The writer and novelist Rebecca West, best known for her World War I novel, The Return of the Solider, wrote a book-length essay in 1928 entitled, “The Strange Necessity.” West declares that art is the strange necessity because it offers us the joy and assistance to go on living. In the essay, she delivers a critique of James Joyce’s Ulysses, describes recent Pavlovian experiments on salivation in dogs, and introduces the then little-known concept of empathy to her readers.
West describes empathy as “our power of entering into the experiences of objects outside ourselves.” She recounts how she read a poem by James Joyce in a Paris bookshop, then strolled down the Odéon to the Boulevard Saint-Germain, when her “eye lit on a dove that was bridging the tall houses by its flight.” She “felt that interior agreement with its grace, that delighted participation in its experience, which is only possible when one is in a state of pleasure.” This feeling of being in flight with the dove is aesthetic empathy. The word, “empathy,” West notes, is “absent from most dictionaries,” and unknown to the general public. But West had read about empathy in the works of psychologist Theodor Lipps and writer Vernon Lee and found that it captured the blending of the self and object in aesthetic experience.
Empathy involves both a body-consciousness and a mind-consciousness. Through physical empathy, one could enact the movements of others in one’s imagination. When watching a tennis player, one could feel as if one were also bounding across the court; when seeing someone bent over coughing, one could imagine what it might be like to have tuberculosis. Even a devout bishop, West explains, could imagine going out, drinking gin, coming home and acting violently. West points out that actually carrying out these actions is different from merely engaging in empathic imaginative flights, and thus relied on different psychic mechanisms.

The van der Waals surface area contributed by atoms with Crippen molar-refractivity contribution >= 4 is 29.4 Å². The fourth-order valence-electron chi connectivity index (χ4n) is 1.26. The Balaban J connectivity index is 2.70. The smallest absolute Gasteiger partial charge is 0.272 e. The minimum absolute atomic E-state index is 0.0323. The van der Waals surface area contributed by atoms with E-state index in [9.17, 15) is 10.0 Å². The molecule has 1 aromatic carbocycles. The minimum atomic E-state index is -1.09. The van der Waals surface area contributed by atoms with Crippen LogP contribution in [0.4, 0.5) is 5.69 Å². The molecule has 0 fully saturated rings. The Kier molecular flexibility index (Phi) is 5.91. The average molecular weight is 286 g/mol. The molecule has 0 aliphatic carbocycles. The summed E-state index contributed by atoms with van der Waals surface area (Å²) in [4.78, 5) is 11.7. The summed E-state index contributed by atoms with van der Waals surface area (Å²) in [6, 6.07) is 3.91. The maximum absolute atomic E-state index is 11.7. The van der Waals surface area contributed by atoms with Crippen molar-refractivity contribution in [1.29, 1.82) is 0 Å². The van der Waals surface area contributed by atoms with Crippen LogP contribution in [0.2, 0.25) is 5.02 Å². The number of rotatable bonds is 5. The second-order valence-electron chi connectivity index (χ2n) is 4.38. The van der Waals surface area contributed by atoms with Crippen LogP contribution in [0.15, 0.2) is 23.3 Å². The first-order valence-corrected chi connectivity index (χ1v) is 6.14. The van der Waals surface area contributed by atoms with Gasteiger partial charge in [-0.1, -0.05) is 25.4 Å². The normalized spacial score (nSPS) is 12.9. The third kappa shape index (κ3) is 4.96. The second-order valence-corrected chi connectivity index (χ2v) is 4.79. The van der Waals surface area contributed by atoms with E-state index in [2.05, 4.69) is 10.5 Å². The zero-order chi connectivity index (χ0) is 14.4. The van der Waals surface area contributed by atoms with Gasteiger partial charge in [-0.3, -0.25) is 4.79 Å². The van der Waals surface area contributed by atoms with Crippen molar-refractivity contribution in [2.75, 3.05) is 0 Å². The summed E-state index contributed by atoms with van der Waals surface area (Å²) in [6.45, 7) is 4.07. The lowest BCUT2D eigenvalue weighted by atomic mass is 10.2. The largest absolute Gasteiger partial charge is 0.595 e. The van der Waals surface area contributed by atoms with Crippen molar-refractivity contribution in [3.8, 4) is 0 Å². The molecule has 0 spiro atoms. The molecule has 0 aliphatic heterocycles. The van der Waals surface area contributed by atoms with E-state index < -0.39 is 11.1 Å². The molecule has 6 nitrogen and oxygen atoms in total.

West envisions the self as comprised of a multitude of rooms, many of which are unknown to us. Our ability to explore the hidden rooms of our own psyche was akin to our capacity to enter the rooms of another’s self. This intermingling is possible, she claims, because our bodies and cultural experiences are similar: “On the foundation of our experience we are able to penetrate imaginatively into the experiences of others.” We might ask West today about the limits of her own European cultural background, and whether and how empathy is possible across experiences that widely differ due to culture, ethnicity, race and religion.
And yet the empathy West describes allows her to enter into non-human forms, so that she flies with the dove and twirls with the autumn leaves:
“No sense of unwilling loyalty to a heavy, brooding preoccupation with personal issues prevented me from following through the cider-coloured autumn sunshine the dove which bridged the tall side of the Rue de l’Odéon. As I gave myself to interior agreement with its movement, I was able to give myself also to the interior agreement with the other movement of the leaves which a moment before I had seen picked up by a wind on the paths of the Luxembourg, at first spinning flatly and slowly as if they had weight, then swirling quickly in circles with the appropriate weightlessness of dead leaves, fairy gold…”
West reminds us that empathy can lift us out of our narrow existence into the extended realm of objects, shapes and persons around us, allowing us to be more than we are.